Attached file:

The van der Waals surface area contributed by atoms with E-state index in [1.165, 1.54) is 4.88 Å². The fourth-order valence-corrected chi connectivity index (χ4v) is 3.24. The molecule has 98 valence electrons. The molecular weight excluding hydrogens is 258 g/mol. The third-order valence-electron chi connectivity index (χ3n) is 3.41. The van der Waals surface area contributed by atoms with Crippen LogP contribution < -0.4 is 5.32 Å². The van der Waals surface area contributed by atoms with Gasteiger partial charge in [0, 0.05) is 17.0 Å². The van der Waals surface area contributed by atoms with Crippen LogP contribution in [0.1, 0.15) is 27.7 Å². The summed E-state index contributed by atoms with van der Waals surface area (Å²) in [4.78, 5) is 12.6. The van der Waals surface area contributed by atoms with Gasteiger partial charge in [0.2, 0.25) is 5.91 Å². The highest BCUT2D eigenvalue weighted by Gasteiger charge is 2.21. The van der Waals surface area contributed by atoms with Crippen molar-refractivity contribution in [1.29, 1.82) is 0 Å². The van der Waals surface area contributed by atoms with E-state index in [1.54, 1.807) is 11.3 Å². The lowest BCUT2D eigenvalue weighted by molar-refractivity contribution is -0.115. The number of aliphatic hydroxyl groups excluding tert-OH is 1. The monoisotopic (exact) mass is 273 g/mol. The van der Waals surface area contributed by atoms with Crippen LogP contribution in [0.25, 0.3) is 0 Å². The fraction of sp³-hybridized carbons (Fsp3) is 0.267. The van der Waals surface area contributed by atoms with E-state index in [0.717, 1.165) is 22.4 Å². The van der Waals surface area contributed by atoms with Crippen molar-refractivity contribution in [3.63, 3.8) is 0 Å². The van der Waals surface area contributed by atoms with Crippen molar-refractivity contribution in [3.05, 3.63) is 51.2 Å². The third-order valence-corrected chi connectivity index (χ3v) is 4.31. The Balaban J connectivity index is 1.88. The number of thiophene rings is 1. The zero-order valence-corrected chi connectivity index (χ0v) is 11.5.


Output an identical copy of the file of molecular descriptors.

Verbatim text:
The van der Waals surface area contributed by atoms with E-state index in [1.165, 1.54) is 4.88 Å². The fourth-order valence-corrected chi connectivity index (χ4v) is 3.24. The molecule has 98 valence electrons. The molecular weight excluding hydrogens is 258 g/mol. The third-order valence-electron chi connectivity index (χ3n) is 3.41. The van der Waals surface area contributed by atoms with Crippen LogP contribution < -0.4 is 5.32 Å². The van der Waals surface area contributed by atoms with Gasteiger partial charge in [0, 0.05) is 17.0 Å². The van der Waals surface area contributed by atoms with Crippen LogP contribution in [0.1, 0.15) is 27.7 Å². The summed E-state index contributed by atoms with van der Waals surface area (Å²) in [4.78, 5) is 12.6. The van der Waals surface area contributed by atoms with Gasteiger partial charge in [0.2, 0.25) is 5.91 Å². The highest BCUT2D eigenvalue weighted by Gasteiger charge is 2.21. The van der Waals surface area contributed by atoms with Crippen molar-refractivity contribution in [1.29, 1.82) is 0 Å². The van der Waals surface area contributed by atoms with E-state index in [1.54, 1.807) is 11.3 Å². The lowest BCUT2D eigenvalue weighted by molar-refractivity contribution is -0.115. The number of aliphatic hydroxyl groups excluding tert-OH is 1. The monoisotopic (exact) mass is 273 g/mol. The van der Waals surface area contributed by atoms with Crippen LogP contribution in [0.25, 0.3) is 0 Å². The fraction of sp³-hybridized carbons (Fsp3) is 0.267. The van der Waals surface area contributed by atoms with E-state index in [0.717, 1.165) is 22.4 Å². The van der Waals surface area contributed by atoms with Crippen molar-refractivity contribution in [3.63, 3.8) is 0 Å². The van der Waals surface area contributed by atoms with Crippen molar-refractivity contribution in [3.05, 3.63) is 51.2 Å². The third-order valence-corrected chi connectivity index (χ3v) is 4.31. The Balaban J connectivity index is 1.88. The number of thiophene rings is 1. The zero-order valence-corrected chi connectivity index (χ0v) is 11.5.